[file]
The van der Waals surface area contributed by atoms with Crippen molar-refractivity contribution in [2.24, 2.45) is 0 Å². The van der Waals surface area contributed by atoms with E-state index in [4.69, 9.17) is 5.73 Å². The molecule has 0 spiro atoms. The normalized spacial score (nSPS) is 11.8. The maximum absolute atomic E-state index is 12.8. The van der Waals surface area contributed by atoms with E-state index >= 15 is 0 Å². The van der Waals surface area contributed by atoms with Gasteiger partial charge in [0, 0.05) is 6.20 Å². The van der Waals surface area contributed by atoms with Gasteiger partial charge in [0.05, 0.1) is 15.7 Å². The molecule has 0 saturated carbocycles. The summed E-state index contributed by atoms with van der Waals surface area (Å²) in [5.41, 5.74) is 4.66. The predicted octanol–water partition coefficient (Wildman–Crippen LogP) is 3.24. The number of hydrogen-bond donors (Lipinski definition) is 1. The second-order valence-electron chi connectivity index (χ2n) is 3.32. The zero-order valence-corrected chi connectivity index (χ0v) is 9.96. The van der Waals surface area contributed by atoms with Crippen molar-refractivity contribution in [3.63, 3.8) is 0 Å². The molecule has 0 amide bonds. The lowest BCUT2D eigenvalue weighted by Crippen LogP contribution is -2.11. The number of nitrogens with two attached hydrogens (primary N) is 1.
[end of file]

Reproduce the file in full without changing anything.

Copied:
The van der Waals surface area contributed by atoms with Crippen molar-refractivity contribution in [2.24, 2.45) is 0 Å². The van der Waals surface area contributed by atoms with E-state index in [4.69, 9.17) is 5.73 Å². The molecule has 0 spiro atoms. The normalized spacial score (nSPS) is 11.8. The maximum absolute atomic E-state index is 12.8. The van der Waals surface area contributed by atoms with E-state index >= 15 is 0 Å². The van der Waals surface area contributed by atoms with Gasteiger partial charge in [0, 0.05) is 6.20 Å². The van der Waals surface area contributed by atoms with Gasteiger partial charge in [0.05, 0.1) is 15.7 Å². The molecule has 0 saturated carbocycles. The summed E-state index contributed by atoms with van der Waals surface area (Å²) in [5.41, 5.74) is 4.66. The predicted octanol–water partition coefficient (Wildman–Crippen LogP) is 3.24. The number of hydrogen-bond donors (Lipinski definition) is 1. The second-order valence-electron chi connectivity index (χ2n) is 3.32. The zero-order valence-corrected chi connectivity index (χ0v) is 9.96. The van der Waals surface area contributed by atoms with Crippen molar-refractivity contribution in [3.63, 3.8) is 0 Å². The molecule has 0 amide bonds. The lowest BCUT2D eigenvalue weighted by Crippen LogP contribution is -2.11. The number of nitrogens with two attached hydrogens (primary N) is 1.